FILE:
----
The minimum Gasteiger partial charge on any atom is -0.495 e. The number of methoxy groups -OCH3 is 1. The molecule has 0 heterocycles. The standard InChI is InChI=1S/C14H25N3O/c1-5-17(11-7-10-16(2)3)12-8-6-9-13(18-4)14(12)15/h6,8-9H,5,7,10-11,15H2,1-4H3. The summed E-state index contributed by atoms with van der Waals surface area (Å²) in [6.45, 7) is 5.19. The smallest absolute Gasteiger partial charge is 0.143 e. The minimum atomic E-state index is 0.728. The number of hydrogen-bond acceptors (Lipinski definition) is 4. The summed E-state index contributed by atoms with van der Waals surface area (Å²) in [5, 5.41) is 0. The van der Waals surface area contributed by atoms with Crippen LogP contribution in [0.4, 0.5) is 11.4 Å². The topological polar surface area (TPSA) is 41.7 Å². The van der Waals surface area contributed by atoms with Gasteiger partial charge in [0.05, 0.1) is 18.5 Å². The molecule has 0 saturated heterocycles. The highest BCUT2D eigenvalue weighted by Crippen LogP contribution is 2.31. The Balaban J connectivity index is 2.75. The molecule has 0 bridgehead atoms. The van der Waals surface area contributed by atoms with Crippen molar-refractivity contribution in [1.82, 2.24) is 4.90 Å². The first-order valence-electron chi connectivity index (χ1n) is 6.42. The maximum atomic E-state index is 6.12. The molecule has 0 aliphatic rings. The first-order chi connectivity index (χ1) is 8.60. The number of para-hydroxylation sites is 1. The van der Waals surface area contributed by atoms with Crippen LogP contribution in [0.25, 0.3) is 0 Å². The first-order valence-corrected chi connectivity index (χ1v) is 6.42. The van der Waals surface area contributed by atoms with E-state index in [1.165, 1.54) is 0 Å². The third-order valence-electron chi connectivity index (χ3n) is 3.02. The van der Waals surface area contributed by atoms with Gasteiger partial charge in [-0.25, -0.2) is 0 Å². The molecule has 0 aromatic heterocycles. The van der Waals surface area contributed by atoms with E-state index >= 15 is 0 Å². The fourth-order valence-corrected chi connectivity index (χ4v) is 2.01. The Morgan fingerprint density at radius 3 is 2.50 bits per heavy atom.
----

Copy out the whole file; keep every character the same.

The minimum Gasteiger partial charge on any atom is -0.495 e. The number of methoxy groups -OCH3 is 1. The molecule has 0 heterocycles. The standard InChI is InChI=1S/C14H25N3O/c1-5-17(11-7-10-16(2)3)12-8-6-9-13(18-4)14(12)15/h6,8-9H,5,7,10-11,15H2,1-4H3. The summed E-state index contributed by atoms with van der Waals surface area (Å²) in [6.45, 7) is 5.19. The smallest absolute Gasteiger partial charge is 0.143 e. The minimum atomic E-state index is 0.728. The number of hydrogen-bond acceptors (Lipinski definition) is 4. The summed E-state index contributed by atoms with van der Waals surface area (Å²) in [5, 5.41) is 0. The van der Waals surface area contributed by atoms with Crippen LogP contribution in [0.4, 0.5) is 11.4 Å². The topological polar surface area (TPSA) is 41.7 Å². The van der Waals surface area contributed by atoms with Gasteiger partial charge in [0.05, 0.1) is 18.5 Å². The molecule has 0 saturated heterocycles. The highest BCUT2D eigenvalue weighted by Crippen LogP contribution is 2.31. The Balaban J connectivity index is 2.75. The molecule has 0 bridgehead atoms. The van der Waals surface area contributed by atoms with Crippen molar-refractivity contribution in [1.82, 2.24) is 4.90 Å². The first-order valence-electron chi connectivity index (χ1n) is 6.42. The maximum atomic E-state index is 6.12. The molecule has 0 aliphatic rings. The first-order chi connectivity index (χ1) is 8.60. The number of para-hydroxylation sites is 1. The van der Waals surface area contributed by atoms with Crippen LogP contribution in [0.25, 0.3) is 0 Å². The first-order valence-corrected chi connectivity index (χ1v) is 6.42. The van der Waals surface area contributed by atoms with E-state index in [1.165, 1.54) is 0 Å². The third-order valence-electron chi connectivity index (χ3n) is 3.02. The van der Waals surface area contributed by atoms with Gasteiger partial charge in [-0.25, -0.2) is 0 Å². The molecule has 0 aromatic heterocycles. The van der Waals surface area contributed by atoms with E-state index >= 15 is 0 Å². The fourth-order valence-corrected chi connectivity index (χ4v) is 2.01. The Morgan fingerprint density at radius 3 is 2.50 bits per heavy atom.